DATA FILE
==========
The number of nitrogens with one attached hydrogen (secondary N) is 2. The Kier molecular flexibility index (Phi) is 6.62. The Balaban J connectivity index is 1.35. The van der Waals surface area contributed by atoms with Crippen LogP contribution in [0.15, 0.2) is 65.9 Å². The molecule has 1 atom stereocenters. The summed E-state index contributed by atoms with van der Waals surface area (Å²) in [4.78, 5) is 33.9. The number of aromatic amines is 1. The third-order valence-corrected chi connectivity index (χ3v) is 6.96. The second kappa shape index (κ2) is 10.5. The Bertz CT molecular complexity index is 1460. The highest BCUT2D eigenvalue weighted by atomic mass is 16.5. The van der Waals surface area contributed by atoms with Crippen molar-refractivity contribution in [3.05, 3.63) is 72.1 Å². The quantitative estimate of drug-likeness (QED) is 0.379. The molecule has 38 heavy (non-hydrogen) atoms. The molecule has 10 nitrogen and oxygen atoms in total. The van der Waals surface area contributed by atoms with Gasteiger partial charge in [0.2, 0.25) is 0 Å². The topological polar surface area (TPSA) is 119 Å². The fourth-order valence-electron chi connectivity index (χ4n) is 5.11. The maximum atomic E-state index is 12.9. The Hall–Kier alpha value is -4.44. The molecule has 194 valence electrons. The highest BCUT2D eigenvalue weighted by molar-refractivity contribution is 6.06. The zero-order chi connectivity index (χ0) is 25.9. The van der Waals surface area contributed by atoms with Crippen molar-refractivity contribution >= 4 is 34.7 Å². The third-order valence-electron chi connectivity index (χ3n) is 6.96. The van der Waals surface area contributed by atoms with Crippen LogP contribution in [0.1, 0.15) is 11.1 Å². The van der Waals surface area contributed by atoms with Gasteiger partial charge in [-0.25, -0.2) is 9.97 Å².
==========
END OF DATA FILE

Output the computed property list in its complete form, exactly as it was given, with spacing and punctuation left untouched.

The number of nitrogens with one attached hydrogen (secondary N) is 2. The Kier molecular flexibility index (Phi) is 6.62. The Balaban J connectivity index is 1.35. The van der Waals surface area contributed by atoms with Crippen LogP contribution in [0.15, 0.2) is 65.9 Å². The molecule has 1 atom stereocenters. The summed E-state index contributed by atoms with van der Waals surface area (Å²) in [4.78, 5) is 33.9. The number of aromatic amines is 1. The third-order valence-corrected chi connectivity index (χ3v) is 6.96. The second kappa shape index (κ2) is 10.5. The Bertz CT molecular complexity index is 1460. The highest BCUT2D eigenvalue weighted by atomic mass is 16.5. The van der Waals surface area contributed by atoms with Crippen molar-refractivity contribution in [3.05, 3.63) is 72.1 Å². The quantitative estimate of drug-likeness (QED) is 0.379. The molecule has 38 heavy (non-hydrogen) atoms. The molecule has 10 nitrogen and oxygen atoms in total. The van der Waals surface area contributed by atoms with Gasteiger partial charge in [0.2, 0.25) is 0 Å². The topological polar surface area (TPSA) is 119 Å². The fourth-order valence-electron chi connectivity index (χ4n) is 5.11. The maximum atomic E-state index is 12.9. The Hall–Kier alpha value is -4.44. The molecule has 194 valence electrons. The highest BCUT2D eigenvalue weighted by molar-refractivity contribution is 6.06. The zero-order chi connectivity index (χ0) is 25.9. The van der Waals surface area contributed by atoms with Crippen molar-refractivity contribution >= 4 is 34.7 Å². The third-order valence-electron chi connectivity index (χ3n) is 6.96. The van der Waals surface area contributed by atoms with Crippen LogP contribution in [0.1, 0.15) is 11.1 Å². The van der Waals surface area contributed by atoms with Gasteiger partial charge in [-0.25, -0.2) is 9.97 Å².